The COVID-19 virus can easily spread when an individual inhales a droplet from an infected person who sneezed, coughed, or even simply talked within close proximity.
With its fast transmissibility, the SARS-CoV-2 virus has led to more evolved variants. To date, the World Health Organization (WHO) has four (4) variants of concern (VOC) on their list, which includes the more infectious Delta variant, and additional variants of interest (VOI) for further monitoring, with recently reported Lambda and Mu variants.
These emerging strains have a higher transmission and mortality rate, making it more crucial to ramp up COVID-19 vaccination efforts to stop the spread and ultimately eradicate the disease.
With records to show, vaccines have helped wipe out several illnesses into existence and mitigate the severity of many. Read on to find out how immunization through extensive resources and modern technologies has benefited society over time.
What does it take to eradicate a disease?
Based on successful full immunization campaigns in the past, health professionals and scientists can look into specific characteristics of an illness that can potentially facilitate their eradication.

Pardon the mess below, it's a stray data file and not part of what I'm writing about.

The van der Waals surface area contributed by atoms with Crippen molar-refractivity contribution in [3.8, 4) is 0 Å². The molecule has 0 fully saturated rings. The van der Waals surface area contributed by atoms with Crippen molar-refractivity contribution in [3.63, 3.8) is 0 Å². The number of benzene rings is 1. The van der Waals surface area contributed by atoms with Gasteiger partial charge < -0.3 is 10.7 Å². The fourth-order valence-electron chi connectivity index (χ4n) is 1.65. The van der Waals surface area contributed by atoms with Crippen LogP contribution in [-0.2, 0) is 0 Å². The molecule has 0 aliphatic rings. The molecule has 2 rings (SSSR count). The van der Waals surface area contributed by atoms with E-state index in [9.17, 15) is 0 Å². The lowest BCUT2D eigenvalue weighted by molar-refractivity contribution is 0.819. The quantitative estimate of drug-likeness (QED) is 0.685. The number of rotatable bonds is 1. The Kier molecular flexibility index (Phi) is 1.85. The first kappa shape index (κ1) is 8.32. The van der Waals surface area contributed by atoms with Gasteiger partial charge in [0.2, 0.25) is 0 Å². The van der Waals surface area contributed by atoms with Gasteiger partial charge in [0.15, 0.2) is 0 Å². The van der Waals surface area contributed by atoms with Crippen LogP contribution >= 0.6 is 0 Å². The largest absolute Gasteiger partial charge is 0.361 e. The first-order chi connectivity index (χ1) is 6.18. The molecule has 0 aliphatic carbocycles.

- Is the disease easily identifiable? The easier an illness is recognized, the faster medical officials can prevent its transmission. Conditions with distinct symptoms and easy diagnosis have a clearer start in an eradication campaign than those requiring more sophisticated analysis methods.
- Does the disease have a non-human reservoir or vector? Immunization plans for illnesses transmitted via human-to-human are more targeted and, therefore, effective. However, if a virus is present in a non-human reservoir or vector, which are pathogen-carrying animals that are not affected by it such as bats, reinfection and further spread are inevitable.
- Is the disease geographically restricted? Viruses spread depending on their hosts’ location. When they live in geographically restricted areas, the disease that comes with it can also be limited within the location. However, outbreaks can still occur when an infectious host travels to places and acquires person-to-person contact.